March 25, 2020
Coronavirus Confrontation at Texas Capitol Will Likely Prompt Blend
of Deep Cuts and Higher Levies with Income Tax Fight Resurrection
Conservative hard-liners could be in for a real shock when Texas lawmakers are forced to explore the possibility of a massive tax increase in a summer special session that will be required to keep state government from drowning in a sea of red ink that will be deeper than anyone could have imagined until now.
The cost of the coronavirus in tandem with collapsing oil prices will revive the debate on the potential personal income tax in Texas where voters were led to believe less than a year ago that such a levy had been banned.
Republicans who think that the state budget can be balanced with spending cuts alone might not realize the depth of the disaster that legislators will be facing when Governor Greg Abbott summons them back to Austin at some point before the new fiscal year begins on September 1.
But it's a safe bet that the budget deficits that the Legislature has tackled in the past will have been a drop in the bucket compared to the revenue shortage that its current members will have to confront in an election-year special session that will make and break re-election bids in districts that the rival parties have shots at flipping this fall.
Republicans who control the House and Senate found a way to avoid a tax hike in the face of the last major state fiscal emergency here in 2011. GOP leaders and lawmakers helped bridge a record budget gap with more than $5 billion in public education spending reductions.
The backlash that the Republicans encountered then could seem miniscule in light of what they might expect if they took that approach now just one year after they approved a $12 billion boost in state outlays on public schools in a regular session that hailed as historic.
What would Republican House Speaker Dennis Bonnen have to say now if the Legislature retracts that commitment after declaring the biennial gathering of 2019 as the Super Bowl of sessions? But Bonnen's opinion wouldn't carry as much weight if his colleagues vote to oust him from the leadership post in the aftermath of a targeting scandal as the House's first act of business in a special session in the next few months.
Lieutenant Governor Dan Patrick and Abbott have taken their fair share of credit as well for the monumental school funding plan that wouldn't have passed without their muscle behind it. The good news for Abbott and Patrick is that they are not on the ballot again this year after surviving a blue wave in 2018 when Democrats wrestled a dozen House seats and two more in the Senate away from the GOP. But a coronavirus special session will be a lose-lose event that could destroy whatever hopes they have for re-election campaigns two years from now.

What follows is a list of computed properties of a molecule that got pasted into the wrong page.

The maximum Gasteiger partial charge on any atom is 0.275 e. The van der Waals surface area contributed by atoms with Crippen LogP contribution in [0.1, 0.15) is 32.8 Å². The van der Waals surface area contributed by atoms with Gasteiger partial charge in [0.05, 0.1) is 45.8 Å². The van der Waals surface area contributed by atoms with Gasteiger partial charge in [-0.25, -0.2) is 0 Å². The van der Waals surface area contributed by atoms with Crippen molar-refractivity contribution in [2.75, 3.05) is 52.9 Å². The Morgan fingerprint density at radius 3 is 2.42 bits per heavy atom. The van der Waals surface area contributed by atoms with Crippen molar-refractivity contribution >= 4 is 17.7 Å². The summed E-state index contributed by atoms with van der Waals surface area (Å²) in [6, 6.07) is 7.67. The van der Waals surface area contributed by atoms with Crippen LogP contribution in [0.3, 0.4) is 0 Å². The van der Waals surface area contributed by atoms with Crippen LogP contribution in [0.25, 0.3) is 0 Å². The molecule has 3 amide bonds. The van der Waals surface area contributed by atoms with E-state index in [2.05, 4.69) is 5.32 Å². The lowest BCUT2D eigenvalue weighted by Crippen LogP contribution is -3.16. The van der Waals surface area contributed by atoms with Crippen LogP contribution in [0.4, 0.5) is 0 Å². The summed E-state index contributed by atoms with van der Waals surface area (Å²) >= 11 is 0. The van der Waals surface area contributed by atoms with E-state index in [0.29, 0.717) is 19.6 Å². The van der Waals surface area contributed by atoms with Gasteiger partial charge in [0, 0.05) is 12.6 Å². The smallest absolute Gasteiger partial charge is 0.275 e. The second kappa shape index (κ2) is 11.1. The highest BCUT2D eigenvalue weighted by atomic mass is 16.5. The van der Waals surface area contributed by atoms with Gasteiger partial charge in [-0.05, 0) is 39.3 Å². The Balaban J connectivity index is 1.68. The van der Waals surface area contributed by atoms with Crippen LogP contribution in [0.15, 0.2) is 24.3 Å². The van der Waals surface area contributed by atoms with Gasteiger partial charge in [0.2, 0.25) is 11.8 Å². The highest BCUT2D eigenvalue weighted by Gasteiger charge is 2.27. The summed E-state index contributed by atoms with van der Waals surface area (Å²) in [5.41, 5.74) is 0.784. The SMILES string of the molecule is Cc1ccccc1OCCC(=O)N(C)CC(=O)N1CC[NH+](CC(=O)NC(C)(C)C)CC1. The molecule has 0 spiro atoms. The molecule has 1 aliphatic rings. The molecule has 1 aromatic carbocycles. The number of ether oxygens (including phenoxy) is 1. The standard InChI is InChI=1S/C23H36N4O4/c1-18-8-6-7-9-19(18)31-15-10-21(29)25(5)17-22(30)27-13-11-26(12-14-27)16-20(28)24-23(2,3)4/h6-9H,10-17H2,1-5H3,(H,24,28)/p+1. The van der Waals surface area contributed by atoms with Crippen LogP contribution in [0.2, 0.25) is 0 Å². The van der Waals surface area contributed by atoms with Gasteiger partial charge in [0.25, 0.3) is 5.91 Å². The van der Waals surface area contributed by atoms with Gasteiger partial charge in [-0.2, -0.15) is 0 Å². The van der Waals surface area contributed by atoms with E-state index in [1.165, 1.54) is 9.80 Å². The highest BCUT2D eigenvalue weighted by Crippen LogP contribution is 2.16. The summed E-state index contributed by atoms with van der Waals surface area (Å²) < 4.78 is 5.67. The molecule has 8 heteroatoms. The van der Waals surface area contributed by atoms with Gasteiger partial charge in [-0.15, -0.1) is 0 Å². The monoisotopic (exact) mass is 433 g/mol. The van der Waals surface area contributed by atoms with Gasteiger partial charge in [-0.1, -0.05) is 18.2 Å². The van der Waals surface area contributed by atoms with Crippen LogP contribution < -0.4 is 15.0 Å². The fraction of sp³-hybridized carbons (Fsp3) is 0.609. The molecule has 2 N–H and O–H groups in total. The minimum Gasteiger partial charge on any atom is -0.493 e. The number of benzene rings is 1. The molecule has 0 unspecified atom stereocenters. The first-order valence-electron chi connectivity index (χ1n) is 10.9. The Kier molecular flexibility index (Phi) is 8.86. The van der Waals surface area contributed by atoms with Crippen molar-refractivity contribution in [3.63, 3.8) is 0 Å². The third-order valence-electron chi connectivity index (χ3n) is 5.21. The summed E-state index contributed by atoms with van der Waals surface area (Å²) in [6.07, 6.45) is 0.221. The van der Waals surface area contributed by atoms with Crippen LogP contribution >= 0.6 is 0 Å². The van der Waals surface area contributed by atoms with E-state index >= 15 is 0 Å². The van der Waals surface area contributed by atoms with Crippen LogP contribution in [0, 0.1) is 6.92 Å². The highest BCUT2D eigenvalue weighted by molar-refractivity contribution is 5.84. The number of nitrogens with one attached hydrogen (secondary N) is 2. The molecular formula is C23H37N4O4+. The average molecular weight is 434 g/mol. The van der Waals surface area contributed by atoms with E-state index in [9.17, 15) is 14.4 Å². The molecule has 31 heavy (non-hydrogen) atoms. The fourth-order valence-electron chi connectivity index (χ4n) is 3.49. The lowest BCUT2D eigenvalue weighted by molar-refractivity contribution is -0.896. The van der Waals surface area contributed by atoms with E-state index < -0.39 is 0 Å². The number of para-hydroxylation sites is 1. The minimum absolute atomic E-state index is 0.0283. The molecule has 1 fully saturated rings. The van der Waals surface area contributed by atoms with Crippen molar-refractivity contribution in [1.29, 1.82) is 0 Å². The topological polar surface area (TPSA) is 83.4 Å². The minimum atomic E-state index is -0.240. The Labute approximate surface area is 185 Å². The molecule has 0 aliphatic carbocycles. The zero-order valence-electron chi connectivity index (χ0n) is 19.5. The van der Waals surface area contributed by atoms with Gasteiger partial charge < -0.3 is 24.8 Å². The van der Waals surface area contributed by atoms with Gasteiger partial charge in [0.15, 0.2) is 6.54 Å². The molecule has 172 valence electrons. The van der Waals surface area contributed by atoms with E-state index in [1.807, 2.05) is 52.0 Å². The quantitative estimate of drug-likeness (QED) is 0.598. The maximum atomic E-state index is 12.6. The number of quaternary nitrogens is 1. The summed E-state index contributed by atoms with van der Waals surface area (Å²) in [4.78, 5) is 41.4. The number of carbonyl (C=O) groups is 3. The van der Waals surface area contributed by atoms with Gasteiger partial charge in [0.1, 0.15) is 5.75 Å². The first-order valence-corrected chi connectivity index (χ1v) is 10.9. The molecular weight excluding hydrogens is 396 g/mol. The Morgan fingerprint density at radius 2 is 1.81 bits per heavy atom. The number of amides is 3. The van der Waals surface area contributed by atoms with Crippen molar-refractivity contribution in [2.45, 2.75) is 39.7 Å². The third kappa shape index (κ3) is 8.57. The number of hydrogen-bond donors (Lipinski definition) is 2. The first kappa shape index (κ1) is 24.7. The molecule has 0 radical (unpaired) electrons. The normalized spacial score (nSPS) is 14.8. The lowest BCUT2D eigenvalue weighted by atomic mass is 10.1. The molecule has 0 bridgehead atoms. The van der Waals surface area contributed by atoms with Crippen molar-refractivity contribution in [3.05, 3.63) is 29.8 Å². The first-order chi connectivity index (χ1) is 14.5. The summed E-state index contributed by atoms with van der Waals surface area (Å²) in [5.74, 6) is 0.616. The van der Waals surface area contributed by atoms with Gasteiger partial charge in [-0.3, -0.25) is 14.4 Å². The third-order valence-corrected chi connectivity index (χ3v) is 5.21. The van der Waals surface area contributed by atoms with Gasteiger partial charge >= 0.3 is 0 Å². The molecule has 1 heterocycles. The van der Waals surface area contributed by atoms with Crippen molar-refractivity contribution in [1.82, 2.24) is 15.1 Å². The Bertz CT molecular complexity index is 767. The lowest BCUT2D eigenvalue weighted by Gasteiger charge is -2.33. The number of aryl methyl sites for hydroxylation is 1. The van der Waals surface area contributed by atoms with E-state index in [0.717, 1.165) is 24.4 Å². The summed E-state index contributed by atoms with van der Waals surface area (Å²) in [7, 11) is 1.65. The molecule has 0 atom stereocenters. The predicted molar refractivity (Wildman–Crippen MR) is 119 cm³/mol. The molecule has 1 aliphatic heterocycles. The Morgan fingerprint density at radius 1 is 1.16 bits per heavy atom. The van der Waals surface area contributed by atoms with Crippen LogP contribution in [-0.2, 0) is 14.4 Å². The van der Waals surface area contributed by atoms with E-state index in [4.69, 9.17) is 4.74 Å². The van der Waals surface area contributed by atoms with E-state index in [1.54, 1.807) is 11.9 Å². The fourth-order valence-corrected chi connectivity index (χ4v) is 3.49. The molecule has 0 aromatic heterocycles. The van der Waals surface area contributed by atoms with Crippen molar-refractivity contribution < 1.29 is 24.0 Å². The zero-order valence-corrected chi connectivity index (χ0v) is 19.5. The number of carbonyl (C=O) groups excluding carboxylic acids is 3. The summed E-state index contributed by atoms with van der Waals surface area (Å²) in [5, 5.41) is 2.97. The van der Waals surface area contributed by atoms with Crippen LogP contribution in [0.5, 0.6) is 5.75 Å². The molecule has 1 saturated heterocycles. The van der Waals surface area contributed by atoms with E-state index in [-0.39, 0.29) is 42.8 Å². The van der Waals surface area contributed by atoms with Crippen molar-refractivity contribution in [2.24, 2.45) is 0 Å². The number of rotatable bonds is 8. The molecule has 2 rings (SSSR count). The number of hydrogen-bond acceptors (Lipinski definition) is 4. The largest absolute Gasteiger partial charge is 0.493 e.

Bonnen is not seeking a new term in 2020 and will be gone as a result when the Legislature finds itself back in the same basic boat in January when Democrats could have a majority in the west wing of the Capitol by then. But the Republican representatives who are running again this year in swing districts that Democrats are targeting could find themselves in far greater danger than could have ever anticipated amid the fallout from a special session that the coronavirus is going to trigger.
It might be possible for the Republicans who've been running the show on both sides of the rotunda since 2003 to put a band-aid on the bleeding long enough to keep the state from shutting down before the November general election. That would be postponing the inevitable, however, at a Capitol where a politically toxic mix of higher taxes and drastic spending cuts could be in store for the 2021 regular session when lawmakers will be warring over redistricting as well.
The timing of the COVID-19 invasion that has Texans hiding out in their homes couldn't be worse for the GOP here from a public relations perspective in light of the constitutional amendment that was pitched last year as an income tax prohibition. Some voters could be disappointed to learn that the measure that the Legislature endorsed known as House Joint Resolution 38 isn't exactly a ban because it simply makes a personal income tax harder to pass than it had been before the statewide vote six months ago.
The Democrats had employed the same misleading rhetoric when they controlled both chambers in 1993 with the passage of a plan that voters would ratify in a move that made such a levy contingent on its adoption in a statewide referendum. But the so-called ban 27 years ago would have only first required majority votes in the House and Senate to get a personal income tax on the ballot. HJR 38 raised the bar by preventing the imposition of an income tax without a thumbs up from voters in a constitutional amendment election that couldn't be held without two-third votes in both chambers.
The income tax limitation amendment that Republicans envisioned as re-election campaign advertising gold wouldn't be worth much if lawmakers feel compelled to raise the sales tax and other state levies and fees at the same time they slice spending by record amounts to avoid the doomsday scenario for which they'd be blamed if the state goes out of business.
There's no reason to think that the actions that the Legislature eventually takes as a consequence of the coronavirus alone will be just as dramatic as the effect that the deadly disease is having on civilization now in America and beyond.
Mike Hailey's column appears on a regular basis in Capitol Inside